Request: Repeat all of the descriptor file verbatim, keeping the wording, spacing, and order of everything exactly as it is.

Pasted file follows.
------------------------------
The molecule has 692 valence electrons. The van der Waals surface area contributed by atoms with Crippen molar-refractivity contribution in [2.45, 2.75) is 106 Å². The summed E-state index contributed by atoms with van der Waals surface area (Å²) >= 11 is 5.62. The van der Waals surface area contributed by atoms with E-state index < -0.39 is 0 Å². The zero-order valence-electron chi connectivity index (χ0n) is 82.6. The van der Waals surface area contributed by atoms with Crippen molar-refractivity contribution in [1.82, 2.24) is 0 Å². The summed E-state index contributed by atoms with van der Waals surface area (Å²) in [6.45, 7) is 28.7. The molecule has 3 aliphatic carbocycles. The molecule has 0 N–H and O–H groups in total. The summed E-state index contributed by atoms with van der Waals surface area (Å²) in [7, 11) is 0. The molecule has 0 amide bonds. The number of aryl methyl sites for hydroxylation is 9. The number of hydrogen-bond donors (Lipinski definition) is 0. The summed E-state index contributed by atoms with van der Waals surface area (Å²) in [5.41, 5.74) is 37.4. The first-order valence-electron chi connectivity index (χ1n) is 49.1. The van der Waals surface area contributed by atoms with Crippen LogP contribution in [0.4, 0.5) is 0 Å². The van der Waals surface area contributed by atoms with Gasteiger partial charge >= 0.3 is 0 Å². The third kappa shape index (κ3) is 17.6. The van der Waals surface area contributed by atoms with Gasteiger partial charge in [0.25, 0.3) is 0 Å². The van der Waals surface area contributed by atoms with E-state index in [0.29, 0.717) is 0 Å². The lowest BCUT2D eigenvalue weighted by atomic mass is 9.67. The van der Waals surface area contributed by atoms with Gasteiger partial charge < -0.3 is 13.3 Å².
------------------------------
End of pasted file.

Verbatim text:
The molecule has 692 valence electrons. The van der Waals surface area contributed by atoms with Crippen molar-refractivity contribution in [2.45, 2.75) is 106 Å². The summed E-state index contributed by atoms with van der Waals surface area (Å²) >= 11 is 5.62. The van der Waals surface area contributed by atoms with E-state index < -0.39 is 0 Å². The zero-order valence-electron chi connectivity index (χ0n) is 82.6. The van der Waals surface area contributed by atoms with Crippen molar-refractivity contribution in [1.82, 2.24) is 0 Å². The summed E-state index contributed by atoms with van der Waals surface area (Å²) in [6.45, 7) is 28.7. The molecule has 3 aliphatic carbocycles. The molecule has 0 N–H and O–H groups in total. The summed E-state index contributed by atoms with van der Waals surface area (Å²) in [7, 11) is 0. The molecule has 0 amide bonds. The number of aryl methyl sites for hydroxylation is 9. The number of hydrogen-bond donors (Lipinski definition) is 0. The summed E-state index contributed by atoms with van der Waals surface area (Å²) in [5.41, 5.74) is 37.4. The first-order valence-electron chi connectivity index (χ1n) is 49.1. The van der Waals surface area contributed by atoms with Crippen LogP contribution in [0.4, 0.5) is 0 Å². The van der Waals surface area contributed by atoms with Gasteiger partial charge >= 0.3 is 0 Å². The third kappa shape index (κ3) is 17.6. The van der Waals surface area contributed by atoms with Gasteiger partial charge in [0.25, 0.3) is 0 Å². The van der Waals surface area contributed by atoms with E-state index in [0.29, 0.717) is 0 Å². The lowest BCUT2D eigenvalue weighted by atomic mass is 9.67. The van der Waals surface area contributed by atoms with Gasteiger partial charge < -0.3 is 13.3 Å².